The Public Service Commission (PSC) has objected to a suit by the Law Society of Kenya challenging the establishment of the Chief Administrative Secretary (CAS) positions.
LSK sued PSC and the Attorney General, claiming a lack of participation in the establishment of CAS positions, which the lawyers say would cause a financial strain to the country.
Following the petition, Employment and Labour Relations Court Judge Monica Mbaru suspended the establishment of CAS positions.
Justice Mbaru granted the order following an application by the LSK.
In a reply to the petition, PSC chief executive Simon Rotich said the petition together with the court order issued on October 12, had been overtaken by events since by the time the court was considering the application and granting the orders, it had already recommended and the President had already established the office of Chief Administrative Secretary on October 11.
Rotich termed the petition as baseless and should be dismissed.
“It is not in the public interest to issue an order barring a process that has already taken place and moved to the level of recruitment which the court has not stopped. The petitioner’s application and the petition are baseless and lacking in merit and should therefore be dismissed with costs,” he said.
He said that on September 20, the Commission received a letter dated September 19 from the Head of Public Service communicating the proposal of the president to establish the office of Chief Administrative Secretary in the public service.
The proposal, he said, was discussed on September 21 by the Commission at its regular weekly meeting, and noted that the position had been established by the Commission in January 2018.
The Commission, he said, further noted that the establishment of the office was challenged in court vide consolidated High Court Petitions Nos. 33 and 42 of 2018 and the court did not declare the office unconstitutional.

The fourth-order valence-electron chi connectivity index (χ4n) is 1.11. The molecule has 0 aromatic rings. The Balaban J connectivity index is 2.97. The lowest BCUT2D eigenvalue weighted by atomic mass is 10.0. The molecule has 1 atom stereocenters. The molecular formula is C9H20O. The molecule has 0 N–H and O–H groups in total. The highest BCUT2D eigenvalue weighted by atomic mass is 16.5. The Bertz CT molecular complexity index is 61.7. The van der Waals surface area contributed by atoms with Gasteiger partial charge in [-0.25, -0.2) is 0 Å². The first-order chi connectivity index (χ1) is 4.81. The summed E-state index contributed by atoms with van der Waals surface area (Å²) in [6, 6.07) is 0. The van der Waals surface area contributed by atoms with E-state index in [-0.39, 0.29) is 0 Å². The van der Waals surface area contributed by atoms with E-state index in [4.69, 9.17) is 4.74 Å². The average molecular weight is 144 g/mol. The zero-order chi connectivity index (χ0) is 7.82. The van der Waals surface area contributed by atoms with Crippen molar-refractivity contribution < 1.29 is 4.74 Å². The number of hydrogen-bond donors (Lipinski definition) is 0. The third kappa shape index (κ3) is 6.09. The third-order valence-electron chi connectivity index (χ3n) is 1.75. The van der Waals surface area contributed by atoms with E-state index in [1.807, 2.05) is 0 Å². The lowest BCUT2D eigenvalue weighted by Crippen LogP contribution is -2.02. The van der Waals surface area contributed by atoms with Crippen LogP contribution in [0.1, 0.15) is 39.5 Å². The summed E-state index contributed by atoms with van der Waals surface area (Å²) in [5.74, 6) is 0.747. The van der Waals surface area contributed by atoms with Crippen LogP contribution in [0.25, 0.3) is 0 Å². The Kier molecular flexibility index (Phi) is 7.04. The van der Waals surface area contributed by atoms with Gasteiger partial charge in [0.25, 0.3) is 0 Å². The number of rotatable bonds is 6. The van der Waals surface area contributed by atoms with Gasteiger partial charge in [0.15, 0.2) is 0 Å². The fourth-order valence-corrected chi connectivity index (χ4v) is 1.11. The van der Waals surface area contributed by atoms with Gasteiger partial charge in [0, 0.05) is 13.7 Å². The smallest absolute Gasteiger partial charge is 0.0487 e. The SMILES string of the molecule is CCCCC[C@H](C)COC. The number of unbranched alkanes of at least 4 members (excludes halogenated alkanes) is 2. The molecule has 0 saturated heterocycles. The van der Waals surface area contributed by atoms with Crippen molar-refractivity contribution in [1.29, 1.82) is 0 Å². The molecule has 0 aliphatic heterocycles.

“The Commission also noted that the court did not declare the office itself unconstitutional but only found the process of establishing the office unconstitutional,” he said.
The Commission noted having considered the 2018 High Court judgment resolved to abolish the office of Chief Administrative Secretary as established on January 24, 2018, to comply with the court judgment while considering the president’s proposal to establish the office of Chief Administrative Secretary.
He added that the Commission, in compliance with the court judgment, resolved to commence the process of considering the proposal of establishing the office by first undertaking a public participation process.
An advertisement for public participation, he said, was put up in the media on September 22.
“The period of public participation ran from September 22 up to October 6, 2022 at the close of which the Commission had received a total of 498 responses,” he said.
He said that out of the 498 responses, three were requests for particulars, 108 were applications for appointment to the position of Chief Administrative Secretary, 162 were in support of the establishment of the office, and 225 were in opposition to the establishment of the office.
High wage bill
The Commission, he said, considered and analysed all the views received at its meeting held on October 11, and noted that the 225 who opposed said the office is and was declared unconstitutional by the court and that it would be a burden to the economy as it would further bloat the wage bill and the office duplicates the role of the Cabinet Secretary and the Principal Secretary.
The Commission, he said, discussed and considered all the concerns in detail and noted that the question of unconstitutionality was an issue for determination in the High Court at Nairobi in consolidated constitutional petitions Nos. 33 and 42 of 2018.
CAS position, the commission noted, existed since 2018 under President Uhuru Kenyatta administration and has since then been provided for in successive budgets including the current budget of the financial year 2022/23.